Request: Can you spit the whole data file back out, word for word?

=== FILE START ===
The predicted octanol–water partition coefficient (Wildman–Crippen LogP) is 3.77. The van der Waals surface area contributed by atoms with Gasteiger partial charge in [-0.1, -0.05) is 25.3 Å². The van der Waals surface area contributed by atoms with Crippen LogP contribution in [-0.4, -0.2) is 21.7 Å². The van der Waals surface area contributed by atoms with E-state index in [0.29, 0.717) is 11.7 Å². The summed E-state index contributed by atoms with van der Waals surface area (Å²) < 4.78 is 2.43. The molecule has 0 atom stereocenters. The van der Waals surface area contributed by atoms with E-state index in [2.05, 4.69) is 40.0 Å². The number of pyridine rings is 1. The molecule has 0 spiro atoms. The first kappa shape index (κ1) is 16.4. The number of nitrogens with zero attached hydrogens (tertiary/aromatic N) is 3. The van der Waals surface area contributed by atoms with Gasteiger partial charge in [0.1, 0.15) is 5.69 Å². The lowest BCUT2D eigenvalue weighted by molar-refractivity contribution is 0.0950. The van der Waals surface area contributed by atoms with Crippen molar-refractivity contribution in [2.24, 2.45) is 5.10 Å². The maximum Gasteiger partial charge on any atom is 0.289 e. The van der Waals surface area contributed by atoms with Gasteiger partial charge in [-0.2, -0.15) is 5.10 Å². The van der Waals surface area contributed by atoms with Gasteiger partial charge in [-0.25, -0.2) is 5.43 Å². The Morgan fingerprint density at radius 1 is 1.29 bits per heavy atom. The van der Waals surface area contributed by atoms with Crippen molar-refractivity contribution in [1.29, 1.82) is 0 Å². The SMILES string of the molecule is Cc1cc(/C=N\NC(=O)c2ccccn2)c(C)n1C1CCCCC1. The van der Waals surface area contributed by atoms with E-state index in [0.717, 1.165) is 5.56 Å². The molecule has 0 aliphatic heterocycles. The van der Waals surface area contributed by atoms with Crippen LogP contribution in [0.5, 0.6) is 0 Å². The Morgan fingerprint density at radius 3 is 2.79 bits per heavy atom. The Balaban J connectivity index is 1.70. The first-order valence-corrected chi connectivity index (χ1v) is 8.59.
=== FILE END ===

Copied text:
The predicted octanol–water partition coefficient (Wildman–Crippen LogP) is 3.77. The van der Waals surface area contributed by atoms with Gasteiger partial charge in [-0.1, -0.05) is 25.3 Å². The van der Waals surface area contributed by atoms with Crippen LogP contribution in [-0.4, -0.2) is 21.7 Å². The van der Waals surface area contributed by atoms with E-state index in [0.29, 0.717) is 11.7 Å². The summed E-state index contributed by atoms with van der Waals surface area (Å²) < 4.78 is 2.43. The molecule has 0 atom stereocenters. The van der Waals surface area contributed by atoms with E-state index in [2.05, 4.69) is 40.0 Å². The number of pyridine rings is 1. The molecule has 0 spiro atoms. The first kappa shape index (κ1) is 16.4. The number of nitrogens with zero attached hydrogens (tertiary/aromatic N) is 3. The van der Waals surface area contributed by atoms with Gasteiger partial charge in [0.1, 0.15) is 5.69 Å². The lowest BCUT2D eigenvalue weighted by molar-refractivity contribution is 0.0950. The van der Waals surface area contributed by atoms with Crippen molar-refractivity contribution in [2.24, 2.45) is 5.10 Å². The maximum Gasteiger partial charge on any atom is 0.289 e. The van der Waals surface area contributed by atoms with Gasteiger partial charge in [-0.2, -0.15) is 5.10 Å². The van der Waals surface area contributed by atoms with Gasteiger partial charge in [-0.25, -0.2) is 5.43 Å². The Morgan fingerprint density at radius 1 is 1.29 bits per heavy atom. The van der Waals surface area contributed by atoms with Crippen molar-refractivity contribution in [1.29, 1.82) is 0 Å². The SMILES string of the molecule is Cc1cc(/C=N\NC(=O)c2ccccn2)c(C)n1C1CCCCC1. The van der Waals surface area contributed by atoms with E-state index in [0.717, 1.165) is 5.56 Å². The molecule has 0 aliphatic heterocycles. The van der Waals surface area contributed by atoms with Crippen LogP contribution in [0.5, 0.6) is 0 Å². The Morgan fingerprint density at radius 3 is 2.79 bits per heavy atom. The Balaban J connectivity index is 1.70. The first-order valence-corrected chi connectivity index (χ1v) is 8.59.